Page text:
The Great Compression will give way to the Great Reflation, not next month or next quarter but at some point over the next 12 to 24 months. How this is done will make all the difference -- via beggar-thy-neighbor policies or internal, pro-growth policy implementation?
High school students hear a discouraging cacophony: "College costs too much. Students borrow too much. Too many students aren't college-ready." That's why we need to emphasize four key messages to those young people who have the talent and mindset to flourish in college.
It is a long way from the courtroom in Athens that hosts Costas Vaxevanis to the arena of high global finance that Merkel bestrides, but the connection highlights the depth, the intractability and the complexity of the European financial crisis.
Mitt Romney's comment in the first presidential debate about defunding Big Bird was the fodder for lots of jokes, but it has more serious implications, not just for public funding for the arts, but for the future of America's global competitiveness.
Is it likely that the Dow Jones Industrial Average is flirting with five-year highs right before we are about to go into recession? The answer is obviously no, but there is another factor that has been introduced into the equation.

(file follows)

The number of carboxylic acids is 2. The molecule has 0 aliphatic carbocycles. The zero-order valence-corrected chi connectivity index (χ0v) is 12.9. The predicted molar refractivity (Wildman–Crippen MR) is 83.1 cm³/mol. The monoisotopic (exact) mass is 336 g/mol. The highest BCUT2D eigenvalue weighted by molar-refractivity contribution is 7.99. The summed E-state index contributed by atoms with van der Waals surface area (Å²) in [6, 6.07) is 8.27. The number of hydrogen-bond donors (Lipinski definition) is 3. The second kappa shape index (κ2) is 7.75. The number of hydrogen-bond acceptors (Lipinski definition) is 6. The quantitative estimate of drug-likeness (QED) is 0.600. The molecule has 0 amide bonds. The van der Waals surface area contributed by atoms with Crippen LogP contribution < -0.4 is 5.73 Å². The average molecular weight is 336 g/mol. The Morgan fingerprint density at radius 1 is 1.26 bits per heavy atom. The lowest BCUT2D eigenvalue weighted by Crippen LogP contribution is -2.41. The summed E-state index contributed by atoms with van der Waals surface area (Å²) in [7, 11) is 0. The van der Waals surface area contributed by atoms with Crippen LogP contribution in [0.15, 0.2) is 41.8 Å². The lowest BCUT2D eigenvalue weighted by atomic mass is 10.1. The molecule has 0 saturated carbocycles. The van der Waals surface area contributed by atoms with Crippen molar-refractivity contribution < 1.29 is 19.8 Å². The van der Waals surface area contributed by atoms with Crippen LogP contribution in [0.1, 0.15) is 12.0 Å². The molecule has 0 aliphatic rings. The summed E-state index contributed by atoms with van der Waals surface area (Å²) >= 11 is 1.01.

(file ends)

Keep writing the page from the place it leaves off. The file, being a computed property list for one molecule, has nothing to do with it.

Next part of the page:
We expect the global economy to expand by only 2.2% at market exchange rates in 2012, and by 3.1% at purchasing power parity (PPP) rates. Although next year will be better, we forecast a recovery only to 2.5% and 3.5%.
In all the fuss about the elections, we seem to have all but forgotten about the bigger problem confronting America right now, and that is the upcoming 'fiscal cliff' -- and its inevitable sequel: the 'death spiral.'
I hope that in the next chapter of American politics -- the one that begins the day after this next election -- the people of the United States will say where we want to go. And democracy, with all its grit and genuine glory, will have a chance.
If the benefits of living in a city are diminished because the Internet brings access to the world to you, then why deal with the high real estate prices, traffic, crime, pollution and difficulty of living alongside millions of other people?
Summer's over. Politicians around the world are back in town. Budgets need to be drawn and approved in an annual ritual that determines what the democracies of the world do with up to half of their Gross Domestic Product.
It has been 20 years since I've been in Mongolia, the large country of high desert plains sandwiched between China and Russia, and a lot has changed. Some of it is for the better, a lot of it for the worse. And much of it has to do with globalization.
Those who work in business ethics are often asked if corporate social responsibility is an oxymoron. When it comes to China, our interlocutors hint that the answer, more so than usual, is already settled.